(Written 27 Jul 2011)
 
Dear All,
 
I don’t know how much of this is true.
 
Regards
Jeff
 
Apparently the Dept of Public Works, which hires government office space over 5 year terms, claims they have a directive (they won’t say from whom) that the government will no longer rent buildings from companies that aren’t ONE HUNDRED PERCENT black-owned – this isn’t even BEE, it’s unconstitutional.When white-owned leases are up, the Dept of Public Works gives notice, like the latest case in Pretoria. The owners are caught in a bind with a soon-to-be empty building. But help arrives by way of a white middleman who makes an offer for their building (R26.8 million), even though they haven’t let anyone know of their predicament. The middleman immediately sells the building to an all-black company for R37.5 million.
 
But no-one has the money for these deals, so Nedbank promises the black company (which has no assets ) a bond of R60 million (yes, more than the building is worth) if the Government signs the lease. Why is Nedbank so generous? Because the rent for the building, which the government still occupies, will rise from R1.2 million to R9 million per annum. A guaranteed cash flow… if the government still wants it at nearly 8 times the old price, that is. “It’s better than buying government bonds from the Reserve Bank because the interest rates are much higher,” says a confidential Nedbank source.Hhmmm…lets see….R1.2 million if they extend the old lease, or R9 million for the new one… that’s a tricky one. So they make a written commitment to the new lease for a 9 year and 11 month period, subject to a deed of sale to the black company within 60 days. Such a 10-year lease requires the signature of, and so implicates, the Public Works Minister.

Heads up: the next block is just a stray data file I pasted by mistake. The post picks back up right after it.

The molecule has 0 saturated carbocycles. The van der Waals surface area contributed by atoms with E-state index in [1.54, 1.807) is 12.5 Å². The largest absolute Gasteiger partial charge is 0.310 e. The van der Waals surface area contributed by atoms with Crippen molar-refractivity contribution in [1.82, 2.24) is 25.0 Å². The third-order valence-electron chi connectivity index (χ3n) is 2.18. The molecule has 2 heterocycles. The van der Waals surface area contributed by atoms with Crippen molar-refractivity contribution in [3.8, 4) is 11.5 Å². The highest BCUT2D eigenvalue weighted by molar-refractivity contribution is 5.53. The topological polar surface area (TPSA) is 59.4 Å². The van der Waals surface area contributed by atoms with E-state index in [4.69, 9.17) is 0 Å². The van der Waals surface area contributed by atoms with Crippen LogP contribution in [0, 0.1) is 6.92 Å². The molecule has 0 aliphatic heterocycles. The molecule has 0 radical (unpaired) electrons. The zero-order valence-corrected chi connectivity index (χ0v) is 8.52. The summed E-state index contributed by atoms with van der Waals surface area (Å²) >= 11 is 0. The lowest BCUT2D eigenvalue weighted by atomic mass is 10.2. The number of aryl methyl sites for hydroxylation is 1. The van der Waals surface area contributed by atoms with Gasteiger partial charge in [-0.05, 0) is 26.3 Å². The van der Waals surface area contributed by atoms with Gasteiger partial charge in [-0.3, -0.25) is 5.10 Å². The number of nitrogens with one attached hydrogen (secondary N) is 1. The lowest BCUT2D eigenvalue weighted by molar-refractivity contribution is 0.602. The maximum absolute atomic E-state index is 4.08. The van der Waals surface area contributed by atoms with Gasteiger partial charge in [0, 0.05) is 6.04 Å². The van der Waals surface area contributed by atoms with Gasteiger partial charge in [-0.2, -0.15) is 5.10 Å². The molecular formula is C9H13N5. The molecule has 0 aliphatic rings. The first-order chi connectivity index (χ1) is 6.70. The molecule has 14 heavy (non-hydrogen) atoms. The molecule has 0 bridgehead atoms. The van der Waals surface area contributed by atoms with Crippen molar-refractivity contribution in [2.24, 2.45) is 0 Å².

Noseweek points out that Nedbank, by accepting rental payments in redemption of their bond, are the recipient of the proceeds of a crime. The scheme would have collapsed if not funded by the bank, which now claims client confidentiality to avoid explaining ‘their key role in a criminal conspiracy.’
 
Meanwhile, the Auditor General just got a 65% increase from Parliament for not doing his job.
 
Noseweek reckons that things must be pretty desperate when you have to quote Ayn Rand, so they do:
“When you see that in order to produce, you need to obtain permission from men who produce nothing; when you see that money is flowing to those who deal not in goods, but in favours; when you see that men get rich more easily by graft than by work, and your laws no longer protect you against them, but protect them against you …. you may know that your society is doomed.”
 
PS: Noseweek has handed their file to the Public Protector, ‘as if her hands weren’t full already.’  Don’t expect results anytime soon.
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